Wednesday Links

(1) Claudia Roth Pierpont, A Raised Voice: How Nina Simone turned the movement into music.  Great piece in the current New Yorker. Read while listening to “Mississippi Goddam” (above).

(2) Frederick Reese, In Greece Privatization Schemes, Who Benefits?  From Mint Press.

(3) Gerald Friedman, What Happened to the Recovery? Pts. I and II.  Our latest offering, Jerry Friedman’s “Economy in Numbers” column from our last two issues. Great information about the so-called recovery, all in one place. Cross-posted at our sister blog, Triple Crisis, here and here.

(4) Jason Stanley, When Protesting Israel Becomes Hating Jews, at the Boston Review blog. Personal and brave, from my old friend Jason.

(5)  Marjorie Cohn, US Leaders Aid and Abet Israeli War Crimes, Genocide & Crimes against Humanity, from Jurist.

(6) Ron Baiman and Bill Barclay, Commentary on the July 2014 BLS Jobs Report, from the Chicago Political Economy Group. Ron also sent this from the Chicago TribuneJobs coming back post-recession, but with much lower pay, study says.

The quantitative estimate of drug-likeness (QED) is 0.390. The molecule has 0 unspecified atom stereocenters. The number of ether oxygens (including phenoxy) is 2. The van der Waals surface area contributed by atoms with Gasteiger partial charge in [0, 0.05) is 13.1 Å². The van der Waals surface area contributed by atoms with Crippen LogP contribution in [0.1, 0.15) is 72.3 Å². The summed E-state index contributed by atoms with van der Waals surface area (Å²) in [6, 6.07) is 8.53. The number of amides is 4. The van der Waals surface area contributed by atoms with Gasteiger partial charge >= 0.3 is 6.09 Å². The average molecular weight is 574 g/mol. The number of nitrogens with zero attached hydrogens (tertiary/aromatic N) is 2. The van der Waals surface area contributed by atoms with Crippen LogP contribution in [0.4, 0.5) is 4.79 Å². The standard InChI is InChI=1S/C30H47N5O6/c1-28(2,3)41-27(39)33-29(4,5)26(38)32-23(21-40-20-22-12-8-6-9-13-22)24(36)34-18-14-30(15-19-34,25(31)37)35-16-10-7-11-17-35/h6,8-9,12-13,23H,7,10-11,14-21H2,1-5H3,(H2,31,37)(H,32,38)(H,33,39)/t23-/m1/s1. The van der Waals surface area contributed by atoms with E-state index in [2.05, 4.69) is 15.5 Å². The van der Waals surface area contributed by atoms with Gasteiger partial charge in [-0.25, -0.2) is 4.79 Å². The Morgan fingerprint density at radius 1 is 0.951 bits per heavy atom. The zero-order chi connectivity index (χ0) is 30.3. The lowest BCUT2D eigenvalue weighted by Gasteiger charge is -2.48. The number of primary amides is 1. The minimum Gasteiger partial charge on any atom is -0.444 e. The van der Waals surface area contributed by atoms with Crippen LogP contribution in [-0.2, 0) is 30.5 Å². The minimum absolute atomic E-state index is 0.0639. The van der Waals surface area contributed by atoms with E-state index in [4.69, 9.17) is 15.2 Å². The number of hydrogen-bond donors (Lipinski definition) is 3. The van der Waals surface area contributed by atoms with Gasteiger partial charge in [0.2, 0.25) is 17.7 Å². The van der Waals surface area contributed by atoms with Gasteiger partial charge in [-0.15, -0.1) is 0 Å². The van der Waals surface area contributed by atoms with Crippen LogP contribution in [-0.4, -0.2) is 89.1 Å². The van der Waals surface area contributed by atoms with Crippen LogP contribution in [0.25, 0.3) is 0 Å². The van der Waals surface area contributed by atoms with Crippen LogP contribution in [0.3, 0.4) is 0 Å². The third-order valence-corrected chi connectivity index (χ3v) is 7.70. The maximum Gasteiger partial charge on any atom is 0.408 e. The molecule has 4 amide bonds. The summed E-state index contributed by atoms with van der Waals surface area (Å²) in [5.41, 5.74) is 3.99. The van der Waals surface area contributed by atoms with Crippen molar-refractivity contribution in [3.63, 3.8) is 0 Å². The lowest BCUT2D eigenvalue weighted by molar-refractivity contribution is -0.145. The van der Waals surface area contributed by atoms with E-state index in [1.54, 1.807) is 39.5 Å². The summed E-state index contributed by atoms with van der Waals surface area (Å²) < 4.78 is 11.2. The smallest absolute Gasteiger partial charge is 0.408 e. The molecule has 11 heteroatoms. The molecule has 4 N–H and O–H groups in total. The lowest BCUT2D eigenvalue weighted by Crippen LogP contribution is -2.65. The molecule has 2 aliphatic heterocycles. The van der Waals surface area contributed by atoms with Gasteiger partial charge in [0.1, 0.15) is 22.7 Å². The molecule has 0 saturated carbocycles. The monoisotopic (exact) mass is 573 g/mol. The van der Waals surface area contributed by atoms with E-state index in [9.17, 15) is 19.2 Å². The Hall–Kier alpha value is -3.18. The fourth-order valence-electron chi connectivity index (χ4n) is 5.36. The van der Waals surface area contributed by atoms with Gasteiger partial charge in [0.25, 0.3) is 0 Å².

(7) New York Prosecutors Charge Payday Loan Firms with Usery, from the New York Times Dealbook blog; hat-tip to TM.  And there’s this from John Oliver:

That’s it for this week.

–Chris Sturr

 

May Day links

may-day-2014-flyer

 

(1) The Maypole’s Revolutionary Heritage:  Seems like I’m always reading May Day pieces that carefully distinguish May Day the spring festival with maypoles, etc., from May Day the international workers’ day, or May Day as labor day vs. Labor Day in September.  But this piece in Counterpunch by Bernard Marszalek delightfully celebrates the revolutionary heritage of the maypole itself.

(2) Why Aren’t North American Workers More Militant?  Paul Jay of the Real News Network interviews Bill Fletcher, Jr. and Sam Ginden, here.

(3) Ron Baiman’s May Day Manifesto:  From 2012, but Ron (from Chicago Political Economy Group) sent it around again this year:  pdf of it here.

(4) The Era of Financialization, Pts. 3 and 4:  Not directly May Day-related, but we just posted the third and final parts of our interview with Costas Lapavitsas about the Era of Financialization, here.

That’s it for now–Happy May Day!

–Chris Sturr